Armed men hijack a New York City subway train, holding the passengers hostage in return for a ransom, and turning an ordinary day's work for dispatcher Walter Garber into a face-off with the mastermind behind the crime.
CIA operative Nathan Muir (Redford) is on the brink of retirement when he finds out that his protege Tom Bishop (Pitt) has been arrested in China for espionage. No stranger to the machinations of the CIA's top echelon, Muir hones all his skills and irreverent manner in order to find a way to free Bishop. As he embarks on his mission to free Bishop, Muir recalls how he recruited and trained the young rookie, at that time a sergeant in Vietnam, their turbulent times together as operatives and the woman who threatened their friendship. Written by
When the film was previewed in the summer of 2001, Brad Pitt said that it dealt with blow back from unsuccessful CIA operations and suggested that it might mean America had been the world's leading power for too long. However, after the 9/11 attacks, Pitt was quoted as saying the movie indicated that CIA operatives were needed "now more than ever". See more »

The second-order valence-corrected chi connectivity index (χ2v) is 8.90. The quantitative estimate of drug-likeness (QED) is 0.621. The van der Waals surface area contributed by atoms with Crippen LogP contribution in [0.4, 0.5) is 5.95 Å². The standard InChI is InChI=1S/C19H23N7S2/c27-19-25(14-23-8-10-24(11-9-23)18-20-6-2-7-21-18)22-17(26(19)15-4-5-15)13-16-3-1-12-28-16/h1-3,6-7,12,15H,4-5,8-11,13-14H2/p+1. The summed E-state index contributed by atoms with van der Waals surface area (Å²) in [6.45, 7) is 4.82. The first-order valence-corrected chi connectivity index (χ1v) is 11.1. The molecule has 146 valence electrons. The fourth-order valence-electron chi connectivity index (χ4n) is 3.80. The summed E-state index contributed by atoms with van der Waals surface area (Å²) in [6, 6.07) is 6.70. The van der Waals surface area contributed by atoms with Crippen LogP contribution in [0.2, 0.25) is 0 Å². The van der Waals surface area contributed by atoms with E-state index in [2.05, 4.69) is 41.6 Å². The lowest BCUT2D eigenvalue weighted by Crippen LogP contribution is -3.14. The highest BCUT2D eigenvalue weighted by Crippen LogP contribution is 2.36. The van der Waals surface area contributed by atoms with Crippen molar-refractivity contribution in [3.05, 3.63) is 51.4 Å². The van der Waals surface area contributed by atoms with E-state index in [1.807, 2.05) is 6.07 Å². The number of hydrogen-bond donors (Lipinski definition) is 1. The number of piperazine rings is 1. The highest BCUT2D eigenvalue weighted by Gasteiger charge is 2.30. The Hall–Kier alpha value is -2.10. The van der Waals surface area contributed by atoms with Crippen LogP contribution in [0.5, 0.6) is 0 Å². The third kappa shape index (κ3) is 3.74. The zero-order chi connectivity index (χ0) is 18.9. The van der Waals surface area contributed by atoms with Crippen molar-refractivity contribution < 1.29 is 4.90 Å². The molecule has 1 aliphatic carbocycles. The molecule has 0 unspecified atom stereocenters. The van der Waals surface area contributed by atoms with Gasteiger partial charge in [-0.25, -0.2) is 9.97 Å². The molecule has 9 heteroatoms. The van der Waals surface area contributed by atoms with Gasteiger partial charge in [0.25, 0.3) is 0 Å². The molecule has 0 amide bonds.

The windows and walls at CIA headquarters are made to block radio transmissions; a cell-phone would not work inside. See more »
In the opening credits, many of the credits are each preceded by a jumble of letters flickering on the screen. This may be a reference to the opening credit sequence of one of Robert Redford's earlier spy movies, Sneakers (1992). See more »
STYLE, SUBSTANCE AND CLASS! Spy Game will blow right over the heads of most audiences and it obviously has. It's an underrated, taut masterpiece that gets everthing right -- the writing, directing, editing, acting is all Oscar caliber. Not to mention it's one hell of an ambitious production. Spy Game is what happens when professionals in the business come together to make an intelligent, masterfully crafted thinking man's actioner that as a viewer you can have complete confidence in while viewing -- that's a rare thing these days in Hollywood. It's a rare gem that reminded me of Clear and Present Danger. Let's hope we see a lot more of this, and a lot LESS of X-Men, Mission Impossible, Rush Hour, Pearl Harbor, Lord of the Rings and other utter boring trash passed off as action fare.
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